Useful Mobility Moves Business Intelligence
By Marie Lingblom
Gartner has predicted that by next year, one-third of all business intelligence functionality will be consumed through a mobile device. This makes sense when you consider the types of business intelligence tools now accessible to everyone. Dashboards and other visualization features, for instance, help shape data into more pleasing and useful formats.
Today’s tablets finally allow viewers the room to actually see the information. This more useful mobility has enterprises interested in adopting solutions that deliver critical business information more quickly from wherever workers may be.
Global communications giant Ogilvy & Mather, for instance, reports a positive response from its launch of IBM Cognos Mobile business intelligence software on iPads, a form factor large enough for BI. One Ogilvy executive cites a 20 percent overall increase in the number of projects being managed – in pure numbers, that’s 8,000 more projects globally, he said.
With Ogilvy executives now tapping and swiping from anywhere to access necessary business information, they are free to focus on solving problems for the business instead of debating the numbers, according to Ogilvy.
The analytics feature of the solution, meanwhile, has delivered a more granular view of the business, which is allowing them to better manage margins. That’s a business director checking numbers while on the train, or executives creating ad hoc reports from home, or sales leaders monitoring activity via dashboards while traveling.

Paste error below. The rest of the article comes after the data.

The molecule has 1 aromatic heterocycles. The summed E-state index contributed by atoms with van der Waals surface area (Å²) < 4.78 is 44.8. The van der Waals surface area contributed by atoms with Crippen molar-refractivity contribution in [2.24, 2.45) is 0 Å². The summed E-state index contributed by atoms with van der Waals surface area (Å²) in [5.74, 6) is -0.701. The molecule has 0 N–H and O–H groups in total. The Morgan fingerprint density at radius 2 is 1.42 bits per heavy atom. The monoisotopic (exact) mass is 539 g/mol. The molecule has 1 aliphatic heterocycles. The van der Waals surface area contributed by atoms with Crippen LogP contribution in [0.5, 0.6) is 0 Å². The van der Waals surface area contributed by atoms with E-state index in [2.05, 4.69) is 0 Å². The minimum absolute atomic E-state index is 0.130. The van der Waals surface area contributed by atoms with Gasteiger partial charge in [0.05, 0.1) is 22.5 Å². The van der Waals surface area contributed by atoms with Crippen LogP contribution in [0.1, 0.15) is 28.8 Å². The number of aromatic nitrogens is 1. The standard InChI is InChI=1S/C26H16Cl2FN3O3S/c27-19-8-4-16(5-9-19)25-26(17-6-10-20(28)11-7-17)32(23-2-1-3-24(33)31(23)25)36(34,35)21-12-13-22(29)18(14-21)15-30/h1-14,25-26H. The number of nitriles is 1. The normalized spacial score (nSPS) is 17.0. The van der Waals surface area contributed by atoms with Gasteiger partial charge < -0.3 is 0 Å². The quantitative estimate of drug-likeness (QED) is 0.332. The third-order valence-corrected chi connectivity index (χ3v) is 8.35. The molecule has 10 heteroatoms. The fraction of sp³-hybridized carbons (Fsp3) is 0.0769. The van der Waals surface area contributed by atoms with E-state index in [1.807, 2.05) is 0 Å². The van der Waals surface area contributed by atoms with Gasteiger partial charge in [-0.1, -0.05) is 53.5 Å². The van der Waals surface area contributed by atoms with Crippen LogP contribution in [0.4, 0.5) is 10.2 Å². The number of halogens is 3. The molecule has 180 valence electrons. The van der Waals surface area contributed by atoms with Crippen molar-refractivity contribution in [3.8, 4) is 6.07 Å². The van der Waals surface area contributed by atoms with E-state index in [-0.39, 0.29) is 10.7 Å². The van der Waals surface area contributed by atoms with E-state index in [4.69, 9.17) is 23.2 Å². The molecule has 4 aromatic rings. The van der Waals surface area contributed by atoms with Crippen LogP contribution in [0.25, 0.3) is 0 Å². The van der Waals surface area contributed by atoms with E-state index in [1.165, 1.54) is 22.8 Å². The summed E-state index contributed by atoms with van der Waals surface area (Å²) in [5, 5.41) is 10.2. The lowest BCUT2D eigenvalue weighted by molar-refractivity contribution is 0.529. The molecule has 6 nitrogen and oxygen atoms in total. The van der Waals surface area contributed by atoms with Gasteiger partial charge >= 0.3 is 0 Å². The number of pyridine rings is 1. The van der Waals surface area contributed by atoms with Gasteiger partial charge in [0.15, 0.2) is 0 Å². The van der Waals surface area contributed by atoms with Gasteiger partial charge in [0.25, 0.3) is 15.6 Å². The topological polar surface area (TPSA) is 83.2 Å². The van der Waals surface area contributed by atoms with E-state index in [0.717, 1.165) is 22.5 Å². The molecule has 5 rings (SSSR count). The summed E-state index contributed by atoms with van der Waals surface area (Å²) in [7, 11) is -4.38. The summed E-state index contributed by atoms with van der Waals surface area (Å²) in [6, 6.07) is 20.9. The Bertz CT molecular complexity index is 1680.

Gartner notes that for most enterprises, mobile business intelligence is in early stages of consideration. One advantage when compared to other technology trends is that the ease of mobile devices has led to adoption at the executive level, says Gartner. The research firm notes early mobile growth in some vertical markets such as communications, health care and the travel industry, and predicts 20 percent growth in enterprise adoption over the next 18 months.
To get the most of mobile business intelligence, says Gartner, enterprises must first have a proper data model to populate mobile user information and allow access to accurate data. This includes data warehousing, data integrity, data models and data quality.
In essence, if your enterprise doesn’t have its business intelligence house in order, mobility doesn’t hold much meaning. Device tracking and security measures are also obvious considerations in terms of safety, privacy and ethics.
In a recent Forbes article on the topic, Gartner analysts Andreas Bitterer and Bhavish Sood note that sending potentially sensitive data to a mobile device halfway around the world will not become mainstream anytime soon. Most organizations, they say, will instead enable a small group to test the viability of mobile business intelligence applications and devices. But there are plenty of new applications and functionality being built aimed at the original purpose of business intelligence: turning insight into action.
The future of mobile business intelligence, say Bitterer and Sood, is found in its potential enhancements. Devices could, for instance, be enabled to include a database management system that stores a small extract of the server database for disconnected use.
Devices, they say, will turn into more than visualization gadgets and become transactional platforms. The inclusion of mobile versions of statistical or data-mining models for the execution of all sorts of algorithms will enable better planning and what-if scenarios directly on the tablet, without connection to a server, say Bitterer and Sood.
The challenge, they say, is for organizations to expand the scope of traditional business intelligence thinking because tomorrow’s business intelligence user won’t be sitting behind a desk.